- There should be better information on rates made available to ratepayers – co-ordinated by Scottish Government.
- A full list of recipients of rates relief should be published to improve transparency.
- A “rateable value finder” product should be used – to identify properties that are not currently on the valuation roll, so as to share the burden of rates more fairly.
- Assessors should provide more transparency and consistency of approach. If this is not achieved voluntarily, a new Scotland wide Statutory Body should be created which would be accountable to Ministers.
- The current criminal penalty for non‑provision of information to Assessors should become a civil penalty and Assessors should be able to collect information from a wider range of bodies.
- Standardised rates bills should be introduced across Scotland.
- Ratepayers should be incentivised to sign up for online billing where available except in exceptional circumstances.
- A new civil penalty for non-provision of information to councils by ratepayers should be created.
- Councils should refund overpayments to ratepayers more quickly.
- Councils should be able to initiate debt recovery at an earlier stage.
- Reform of the appeals system is needed to modernise the approach, reduce appeal volume and ensure greater transparency and fairness.
- A General Anti-Avoidance Rule should be created to reduce avoidance and make it harder for loopholes to be exploited in future.
- To counter a known avoidance tactic, the current 42 days reset period for empty property should be increased to 6 months in any financial year.
- To counter a known avoidance tactic for second homes, owners or occupiers of self-catering properties must prove an intention let for
- 140 days in the year and evidence of actual letting for 70 days.
- The Scottish Government should be responsible for checking rates relief awarded, to ensure compliance with legislation.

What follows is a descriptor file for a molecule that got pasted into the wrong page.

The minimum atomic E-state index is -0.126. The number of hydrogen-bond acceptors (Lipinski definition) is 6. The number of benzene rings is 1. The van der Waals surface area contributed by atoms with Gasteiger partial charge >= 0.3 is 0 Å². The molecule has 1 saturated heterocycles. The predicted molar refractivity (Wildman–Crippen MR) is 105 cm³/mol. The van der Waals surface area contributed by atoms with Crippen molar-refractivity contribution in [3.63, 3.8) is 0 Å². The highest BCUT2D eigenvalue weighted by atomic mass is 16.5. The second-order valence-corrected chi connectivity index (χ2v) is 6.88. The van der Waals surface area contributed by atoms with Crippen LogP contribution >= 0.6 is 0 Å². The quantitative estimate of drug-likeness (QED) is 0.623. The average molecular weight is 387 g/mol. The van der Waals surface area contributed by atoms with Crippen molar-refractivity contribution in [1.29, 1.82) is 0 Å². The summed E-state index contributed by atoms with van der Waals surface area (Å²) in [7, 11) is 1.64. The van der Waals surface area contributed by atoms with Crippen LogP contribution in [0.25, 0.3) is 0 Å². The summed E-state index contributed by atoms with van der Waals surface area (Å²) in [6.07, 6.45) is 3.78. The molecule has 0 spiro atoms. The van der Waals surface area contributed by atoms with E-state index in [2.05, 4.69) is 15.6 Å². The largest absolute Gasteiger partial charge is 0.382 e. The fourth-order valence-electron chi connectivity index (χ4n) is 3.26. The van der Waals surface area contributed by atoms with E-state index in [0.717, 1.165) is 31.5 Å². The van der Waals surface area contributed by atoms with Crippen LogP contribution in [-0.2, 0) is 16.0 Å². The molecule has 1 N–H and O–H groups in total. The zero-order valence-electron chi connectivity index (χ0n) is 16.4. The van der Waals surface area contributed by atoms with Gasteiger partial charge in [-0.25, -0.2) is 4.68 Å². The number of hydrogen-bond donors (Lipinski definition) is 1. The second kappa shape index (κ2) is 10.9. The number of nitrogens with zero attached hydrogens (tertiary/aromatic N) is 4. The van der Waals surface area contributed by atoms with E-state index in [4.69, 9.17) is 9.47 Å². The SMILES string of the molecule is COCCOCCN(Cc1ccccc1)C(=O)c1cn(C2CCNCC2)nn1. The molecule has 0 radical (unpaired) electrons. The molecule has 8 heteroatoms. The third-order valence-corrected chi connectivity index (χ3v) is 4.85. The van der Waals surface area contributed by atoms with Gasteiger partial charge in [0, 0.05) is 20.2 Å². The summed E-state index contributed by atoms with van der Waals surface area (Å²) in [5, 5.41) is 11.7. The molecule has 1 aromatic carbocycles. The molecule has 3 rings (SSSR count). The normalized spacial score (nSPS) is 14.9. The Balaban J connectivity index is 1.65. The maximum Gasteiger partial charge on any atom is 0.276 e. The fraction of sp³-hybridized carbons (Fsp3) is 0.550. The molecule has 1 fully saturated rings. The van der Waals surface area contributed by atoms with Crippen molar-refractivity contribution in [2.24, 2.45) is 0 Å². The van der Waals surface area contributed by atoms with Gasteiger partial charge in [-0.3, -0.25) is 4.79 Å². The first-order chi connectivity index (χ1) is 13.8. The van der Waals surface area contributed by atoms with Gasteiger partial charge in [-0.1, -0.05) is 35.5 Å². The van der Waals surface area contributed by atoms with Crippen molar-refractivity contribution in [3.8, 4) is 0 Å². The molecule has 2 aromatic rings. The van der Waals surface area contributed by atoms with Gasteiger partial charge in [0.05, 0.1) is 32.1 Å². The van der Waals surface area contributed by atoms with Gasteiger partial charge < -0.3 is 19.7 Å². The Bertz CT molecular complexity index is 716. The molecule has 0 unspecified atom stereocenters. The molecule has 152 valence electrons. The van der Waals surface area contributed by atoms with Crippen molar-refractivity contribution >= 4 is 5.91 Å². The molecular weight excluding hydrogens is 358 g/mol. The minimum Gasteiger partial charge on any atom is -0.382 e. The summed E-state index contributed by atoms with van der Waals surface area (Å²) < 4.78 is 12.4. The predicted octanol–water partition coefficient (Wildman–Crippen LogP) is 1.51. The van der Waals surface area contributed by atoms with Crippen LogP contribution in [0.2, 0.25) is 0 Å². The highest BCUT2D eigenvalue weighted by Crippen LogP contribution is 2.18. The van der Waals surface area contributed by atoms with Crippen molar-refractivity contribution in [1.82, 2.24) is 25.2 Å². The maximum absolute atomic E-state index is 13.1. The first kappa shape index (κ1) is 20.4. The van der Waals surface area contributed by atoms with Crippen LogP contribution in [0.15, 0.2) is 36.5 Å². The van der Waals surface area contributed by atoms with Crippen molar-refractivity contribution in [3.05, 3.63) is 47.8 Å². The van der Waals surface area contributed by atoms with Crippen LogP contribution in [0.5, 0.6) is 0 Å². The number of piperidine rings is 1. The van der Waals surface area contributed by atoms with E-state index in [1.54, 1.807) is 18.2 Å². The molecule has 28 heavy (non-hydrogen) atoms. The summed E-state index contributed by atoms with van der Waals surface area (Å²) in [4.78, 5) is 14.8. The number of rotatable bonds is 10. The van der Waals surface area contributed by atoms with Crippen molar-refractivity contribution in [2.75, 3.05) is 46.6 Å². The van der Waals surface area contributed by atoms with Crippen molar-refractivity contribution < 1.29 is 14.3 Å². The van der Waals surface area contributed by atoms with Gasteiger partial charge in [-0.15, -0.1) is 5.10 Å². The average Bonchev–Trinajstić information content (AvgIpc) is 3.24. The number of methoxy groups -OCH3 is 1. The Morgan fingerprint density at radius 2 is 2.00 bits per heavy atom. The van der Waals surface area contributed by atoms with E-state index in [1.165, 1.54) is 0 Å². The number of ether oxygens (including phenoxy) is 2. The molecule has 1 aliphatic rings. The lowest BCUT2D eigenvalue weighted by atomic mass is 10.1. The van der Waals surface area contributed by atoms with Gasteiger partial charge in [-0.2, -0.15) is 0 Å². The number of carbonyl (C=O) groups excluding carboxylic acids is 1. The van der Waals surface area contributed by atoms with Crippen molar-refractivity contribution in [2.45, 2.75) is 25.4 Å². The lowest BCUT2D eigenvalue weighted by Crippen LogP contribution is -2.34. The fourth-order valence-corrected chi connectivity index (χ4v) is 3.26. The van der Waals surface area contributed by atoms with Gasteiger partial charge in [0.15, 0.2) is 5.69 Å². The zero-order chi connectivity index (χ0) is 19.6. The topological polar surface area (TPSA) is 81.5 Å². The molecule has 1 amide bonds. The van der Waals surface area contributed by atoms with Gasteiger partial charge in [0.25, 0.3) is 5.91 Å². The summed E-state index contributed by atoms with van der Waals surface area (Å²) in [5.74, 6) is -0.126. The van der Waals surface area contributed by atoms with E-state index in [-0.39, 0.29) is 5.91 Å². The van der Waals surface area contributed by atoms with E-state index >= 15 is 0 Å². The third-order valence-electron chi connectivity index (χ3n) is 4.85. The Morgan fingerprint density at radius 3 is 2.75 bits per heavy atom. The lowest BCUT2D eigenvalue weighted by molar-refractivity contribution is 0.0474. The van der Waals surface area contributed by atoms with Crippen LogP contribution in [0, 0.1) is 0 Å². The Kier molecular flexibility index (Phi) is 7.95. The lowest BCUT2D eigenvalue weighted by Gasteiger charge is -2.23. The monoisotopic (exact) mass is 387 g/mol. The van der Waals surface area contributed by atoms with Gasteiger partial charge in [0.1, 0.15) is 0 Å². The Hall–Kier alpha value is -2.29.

- Charity relief should be reformed/restricted for a small number of recipients.
- To focus relief on economically active properties, only properties in active occupation should be entitled.
- To encourage bringing empty property back into economic use, relief should be reformed to restrict relief for listed buildings to a maximum of two years and the rates liability for property that has been empty for significant periods should be increased.
- Sports club relief should be reviewed to ensure it supports affordable community-based facilities, rather than members clubs with significant assets which do not require relief.
- All property should be entered on the valuation roll (except public infrastructure such as roads, bridges, sewers or domestic use) and current exemptions should be replaced by a 100% relief to improve transparency.
- Large scale commercial processing on agricultural land should pay the same level of rates as similar activity elsewhere so as to ensure fairness.
- Commercial activity on current exempt parks and Local Authority (council) land vested in recreation should pay the same level of rates as similar activity elsewhere so as to ensure fairness.
23 Aug 2017